It makes logical sense that a book lover like me would hoard tea themed books as much as I do tea, so when I received a copy of this book to review thanks to Netgalley, I thought to myself, why not post it on my blog as well as Goodreads? Kombucha Revolution 75 Recipes for Handmade Brews, Fixers, Elixers, and Mixers by Stephen Lee with Ken Koopman, is a book dedicated to that strange tea substance called Kombucha, or Mushroom Tea.
Not one to usually shirk fermented foods, I have no shame in admitting that Kombucha scares the pants off of me. Something about the idea of drinking sweet tea with things growing in it really perturbs me, Symbiotic Colony of Bacteria and Yeast (SCOBY) being the term for the thing growing in said sweet tea did not help. ‘But it is like yogurt’ you are probably telling your screen and by transition, me, well honestly when I actually think about yogurt and its little probiotic organisms happily making their way into my gut…well, I get really weirded out about that too. It doesn’t help that my one experience with Kombucha was the nastiest thing ever, but I am perpetually curious about this drink, because really, home brewing and fermenting things is really cool science!
Kombucha Revolution goes a bit into the history and science of how Kombucha works, but the bulk of this book is recipes and how to take care of your new pet SCOBY. Some of these recipes look delicious, even to my apprehensive self. If someone handed me a glass of Green Tea Lavender Kombucha I would give it a try. Black Jack Kombucha tempts me to start brewing Kombucha myself. Bambucha practically had me scouring Craigslist for a reputable SCOBY of my own to take care of.
The thing that really peaked my curiosity was the Kombucha smoothies. Smoothies are a great way of getting nutritional goodies without having to taste them, or really think about ingesting it. It is like taking probiotics by pill form instead of a bowl of yogurt, it is so much easier to swallow a pill and not think about it than eating a bowl of friendly creatures. I am really not sure how much of the lauded health benefits of Kombucha is true, as with a lot of holistic practices, there is just not a lot of research done, which is tragic! One thing I do know is that fermented foods are supposed to be great for digestive disorders, and I certainly notice my gut being happier when I have more fermented goodies in my diet. So if the tangy taste of Kombucha really isn’t my thing and my first tasting was not a fluke, here is a backup plan.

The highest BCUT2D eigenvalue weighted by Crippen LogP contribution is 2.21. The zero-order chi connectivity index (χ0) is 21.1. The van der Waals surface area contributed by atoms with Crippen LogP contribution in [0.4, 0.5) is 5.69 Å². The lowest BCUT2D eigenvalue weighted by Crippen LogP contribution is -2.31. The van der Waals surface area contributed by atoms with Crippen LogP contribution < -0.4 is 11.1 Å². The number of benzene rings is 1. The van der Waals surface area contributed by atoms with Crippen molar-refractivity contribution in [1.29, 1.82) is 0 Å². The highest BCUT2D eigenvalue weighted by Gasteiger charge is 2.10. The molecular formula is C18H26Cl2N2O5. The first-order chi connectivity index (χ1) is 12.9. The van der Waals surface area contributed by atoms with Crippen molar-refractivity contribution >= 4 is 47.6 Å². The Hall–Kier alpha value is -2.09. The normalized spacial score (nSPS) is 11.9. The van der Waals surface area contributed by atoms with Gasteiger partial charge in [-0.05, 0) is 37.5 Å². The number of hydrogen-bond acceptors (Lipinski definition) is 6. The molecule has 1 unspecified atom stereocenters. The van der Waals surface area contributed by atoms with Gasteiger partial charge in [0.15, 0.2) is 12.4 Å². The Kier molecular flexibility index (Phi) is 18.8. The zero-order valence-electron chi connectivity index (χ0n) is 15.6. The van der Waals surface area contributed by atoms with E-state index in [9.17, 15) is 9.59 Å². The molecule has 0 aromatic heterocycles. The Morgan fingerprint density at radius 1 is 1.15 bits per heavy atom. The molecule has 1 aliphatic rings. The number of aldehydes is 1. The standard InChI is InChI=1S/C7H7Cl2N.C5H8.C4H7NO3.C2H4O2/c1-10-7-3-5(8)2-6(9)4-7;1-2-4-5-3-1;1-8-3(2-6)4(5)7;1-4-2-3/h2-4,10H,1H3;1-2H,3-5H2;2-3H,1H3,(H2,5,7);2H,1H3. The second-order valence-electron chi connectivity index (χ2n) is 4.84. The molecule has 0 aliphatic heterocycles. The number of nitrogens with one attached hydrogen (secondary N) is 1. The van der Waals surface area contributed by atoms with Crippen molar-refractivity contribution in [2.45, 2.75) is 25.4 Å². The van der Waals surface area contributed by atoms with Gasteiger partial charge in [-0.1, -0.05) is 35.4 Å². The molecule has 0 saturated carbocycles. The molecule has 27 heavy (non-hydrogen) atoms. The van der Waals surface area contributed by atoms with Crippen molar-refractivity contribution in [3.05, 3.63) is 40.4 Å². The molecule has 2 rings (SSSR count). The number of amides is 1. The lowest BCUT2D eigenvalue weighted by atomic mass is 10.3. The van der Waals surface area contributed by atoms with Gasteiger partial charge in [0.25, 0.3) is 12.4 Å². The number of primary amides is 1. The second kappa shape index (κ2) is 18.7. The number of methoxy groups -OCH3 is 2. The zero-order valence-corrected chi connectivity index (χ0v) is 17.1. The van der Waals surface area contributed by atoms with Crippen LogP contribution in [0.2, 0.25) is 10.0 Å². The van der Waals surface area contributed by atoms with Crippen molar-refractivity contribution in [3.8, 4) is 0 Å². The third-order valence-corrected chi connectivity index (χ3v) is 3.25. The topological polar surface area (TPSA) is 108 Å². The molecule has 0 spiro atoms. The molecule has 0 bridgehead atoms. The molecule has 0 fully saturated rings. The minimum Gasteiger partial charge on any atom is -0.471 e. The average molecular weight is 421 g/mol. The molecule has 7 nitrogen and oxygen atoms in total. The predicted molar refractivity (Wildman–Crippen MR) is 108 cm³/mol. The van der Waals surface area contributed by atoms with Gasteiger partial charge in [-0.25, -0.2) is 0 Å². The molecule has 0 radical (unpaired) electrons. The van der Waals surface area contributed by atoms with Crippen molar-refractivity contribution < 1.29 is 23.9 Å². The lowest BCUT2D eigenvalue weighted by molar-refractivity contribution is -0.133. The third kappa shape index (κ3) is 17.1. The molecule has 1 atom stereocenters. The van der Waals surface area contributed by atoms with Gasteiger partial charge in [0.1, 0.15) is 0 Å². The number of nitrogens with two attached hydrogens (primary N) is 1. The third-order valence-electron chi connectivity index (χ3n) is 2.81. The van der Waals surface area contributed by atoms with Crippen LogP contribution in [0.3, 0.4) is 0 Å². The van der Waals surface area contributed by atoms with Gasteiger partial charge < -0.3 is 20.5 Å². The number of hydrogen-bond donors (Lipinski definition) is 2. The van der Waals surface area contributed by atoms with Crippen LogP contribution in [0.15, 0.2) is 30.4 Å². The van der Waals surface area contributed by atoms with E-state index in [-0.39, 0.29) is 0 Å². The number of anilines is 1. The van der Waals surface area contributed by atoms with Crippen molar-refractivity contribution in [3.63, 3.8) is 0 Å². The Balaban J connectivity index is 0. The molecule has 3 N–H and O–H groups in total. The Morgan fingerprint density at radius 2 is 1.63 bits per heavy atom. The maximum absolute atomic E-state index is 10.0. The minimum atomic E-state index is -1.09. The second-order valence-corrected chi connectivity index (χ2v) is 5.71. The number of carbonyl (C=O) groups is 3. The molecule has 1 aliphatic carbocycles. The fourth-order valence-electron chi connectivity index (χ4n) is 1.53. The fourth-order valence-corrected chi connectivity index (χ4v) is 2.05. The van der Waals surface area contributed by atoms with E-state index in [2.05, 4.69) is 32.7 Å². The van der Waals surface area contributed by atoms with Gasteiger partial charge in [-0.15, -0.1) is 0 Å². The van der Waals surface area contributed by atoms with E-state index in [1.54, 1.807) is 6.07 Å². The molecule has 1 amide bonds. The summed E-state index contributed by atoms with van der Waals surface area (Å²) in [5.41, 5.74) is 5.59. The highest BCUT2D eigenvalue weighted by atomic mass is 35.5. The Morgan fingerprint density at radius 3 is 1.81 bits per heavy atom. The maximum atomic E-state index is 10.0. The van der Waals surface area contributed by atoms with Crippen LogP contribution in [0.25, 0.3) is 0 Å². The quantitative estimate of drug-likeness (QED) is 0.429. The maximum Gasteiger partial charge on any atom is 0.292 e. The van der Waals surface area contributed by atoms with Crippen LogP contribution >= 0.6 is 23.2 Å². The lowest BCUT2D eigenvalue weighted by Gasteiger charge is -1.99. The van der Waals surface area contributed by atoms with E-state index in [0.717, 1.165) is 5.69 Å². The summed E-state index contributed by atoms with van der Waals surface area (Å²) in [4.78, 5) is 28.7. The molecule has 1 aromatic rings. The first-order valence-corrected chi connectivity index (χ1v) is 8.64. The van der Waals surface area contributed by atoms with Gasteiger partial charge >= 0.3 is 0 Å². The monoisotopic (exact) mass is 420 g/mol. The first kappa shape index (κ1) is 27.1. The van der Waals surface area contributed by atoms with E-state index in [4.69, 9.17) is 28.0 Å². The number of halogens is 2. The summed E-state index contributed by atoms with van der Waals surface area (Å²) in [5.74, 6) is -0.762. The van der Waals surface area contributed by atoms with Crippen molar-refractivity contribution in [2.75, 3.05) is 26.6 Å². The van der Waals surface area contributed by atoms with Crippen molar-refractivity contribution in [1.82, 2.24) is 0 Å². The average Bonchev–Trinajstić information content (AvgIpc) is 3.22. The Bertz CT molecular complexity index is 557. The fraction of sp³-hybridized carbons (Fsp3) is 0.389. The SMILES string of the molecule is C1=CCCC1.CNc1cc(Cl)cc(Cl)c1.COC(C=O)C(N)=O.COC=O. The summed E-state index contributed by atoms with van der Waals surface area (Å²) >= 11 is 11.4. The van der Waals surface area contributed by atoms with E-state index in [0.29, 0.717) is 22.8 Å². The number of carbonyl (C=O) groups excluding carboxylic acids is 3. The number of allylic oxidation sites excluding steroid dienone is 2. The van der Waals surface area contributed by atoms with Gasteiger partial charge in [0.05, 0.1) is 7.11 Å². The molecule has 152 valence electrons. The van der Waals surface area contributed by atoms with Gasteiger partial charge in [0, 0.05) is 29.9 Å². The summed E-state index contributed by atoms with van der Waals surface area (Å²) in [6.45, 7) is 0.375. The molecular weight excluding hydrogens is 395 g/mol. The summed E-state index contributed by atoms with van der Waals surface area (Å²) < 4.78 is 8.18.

The next section of the book covers Kombucha themed mixed drinks and cocktails. This has absolutely no relevance to me, I do not drink, so even though these recipes seem very inventive I would never actually use them.
Lastly we look at Kombucha as a condiment ingredient and a food ingredient. These recipes were really cool, I had no idea this stuff was so versatile. I think if I had read this book when I first heard of Kombucha I might not have the leery feeling I have towards it. This book presents it as a fun fermented drink with some possible health benefits and a bunch of different uses. Not a miracle drink made from rotten tea! Has this converted me to the world of Kombucha? Maybe, I certainly want a SCOBY as a pet, they are cute little colonies. Not sure I am willing to make the next step and start drinking it, but I no longer feel so much fear towards it.